Shle’muxun: Reconnecting with the Salish Sea Bioregion

Salish Sea

by Daniel Kirkpatrick Florence James smiled and said the word again, a little more slowly: “Shle’muxun.” The fifty or so people in the audience quietly rolled the sound across their tongues, trying it out. A helper took a marker and wrote out the word on butcher paper, checked the spelling with Florence, and posted the

Rooted in Place: Exercises in Belonging, Ecological Awareness, and Love

by Radhika Borde What does it mean to have roots? In most cases the metaphor implies a genetic legacy, a cultural inheritance comprising a set of values and beliefs, or a connection with a place that comes from having spent one’s childhood there. In each of these cases there is an assumption that roots are

We Want to Map

by Barbara Dovarch . People mapping is a creative and serious game Local knowledge and everyday experience are needed to play There are no losers or winners, but roles and positions There are no leaders or teachers; everyone is both expert and learner There are no hierarchies, the main rule is respect Every voice can

Photo Gallery | People Mapping: Visualizing Sense of Place for Decision Making

by Barbara Dovarch   . . . . . . . . . . . This photo gallery is an extension of “People Mapping: Visualizing Sense of Place for Decision Making” by Barbara Dovarch. . Back to Vol. 6, Issue 1 | Read the Table of Contents | Like Our Stories? Please Donate!

People Mapping: Visualizing Sense of Place for Decision Making

by Barbara Dovarch   Planning and resource management in urban and rural development often fail to meaningfully engage local inhabitants. That misses two important aspects: firstly, a narrative of places already exists and is embedded in local knowledge; secondly, people are experts on their own living spaces. In addition, spaces and related processes are socially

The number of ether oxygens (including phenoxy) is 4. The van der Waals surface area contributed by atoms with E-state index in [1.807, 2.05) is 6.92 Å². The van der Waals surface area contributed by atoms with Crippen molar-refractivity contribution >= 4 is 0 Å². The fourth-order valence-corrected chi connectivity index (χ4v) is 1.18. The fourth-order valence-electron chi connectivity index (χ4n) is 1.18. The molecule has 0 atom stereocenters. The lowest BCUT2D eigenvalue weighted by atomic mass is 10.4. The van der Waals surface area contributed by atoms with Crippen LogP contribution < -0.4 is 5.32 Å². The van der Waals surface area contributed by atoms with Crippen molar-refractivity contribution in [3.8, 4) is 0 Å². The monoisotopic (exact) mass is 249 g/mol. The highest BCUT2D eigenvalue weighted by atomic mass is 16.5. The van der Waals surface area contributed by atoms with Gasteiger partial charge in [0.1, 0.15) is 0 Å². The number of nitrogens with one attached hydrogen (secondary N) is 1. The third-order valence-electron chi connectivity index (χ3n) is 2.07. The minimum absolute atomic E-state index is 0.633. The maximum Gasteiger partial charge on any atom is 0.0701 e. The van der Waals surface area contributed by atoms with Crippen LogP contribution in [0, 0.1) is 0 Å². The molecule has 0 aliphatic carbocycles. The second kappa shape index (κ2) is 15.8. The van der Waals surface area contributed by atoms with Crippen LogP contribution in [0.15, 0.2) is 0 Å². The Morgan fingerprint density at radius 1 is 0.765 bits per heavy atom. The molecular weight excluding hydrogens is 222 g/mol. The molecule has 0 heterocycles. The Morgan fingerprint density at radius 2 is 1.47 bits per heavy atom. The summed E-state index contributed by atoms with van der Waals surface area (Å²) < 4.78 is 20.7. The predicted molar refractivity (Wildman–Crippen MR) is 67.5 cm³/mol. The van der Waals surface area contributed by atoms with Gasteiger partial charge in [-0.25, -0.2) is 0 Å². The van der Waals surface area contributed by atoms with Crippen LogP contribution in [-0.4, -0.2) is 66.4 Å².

It Takes Millennia to Make Ciccimmaretati: Cilento, Italy, as a Master of Biocultural Wisdom


by Dario Ciccarelli Since January 1, 1995, when the World Trade Organization came into existence, the winds of globalization have picked up the world over, blowing local roofs off. As in the biblical story of the merchants selling in the temple, companies don’t self-regulate—they don’t see any limits to business. As a consequence, a vast

Rough Waves and Remembered Names in Haida Gwaii

traditional ecological knowledge

by Graham Richard On August 11, 2015, a Haida-language team set forth from G̱aaw on a three-day journey to survey the north and west coasts of Haida Gwaii (the archipelago off the north coast of British Columbia, Canada that is the Haida people’s homeland). Guided by elders’ teachings, the Haida language, historical records, and century-old maps,

Place Names and Storytelling: Balancing the Opportunities and Challenges of Sharing Biocultural Knowledge Through the Geoweb

by Jon Corbett, Christine Schreyer, and Nicole Gordon   “Every language is an old-growth forest of the mind, a watershed of thought, an ecosystem of spiritual possibilities.” — Wade Davis, 2005 There is a fundamental and synergistic relationship between language, culture, and biological diversity. Within Canada and around the world, Indigenous communities face the parallel losses of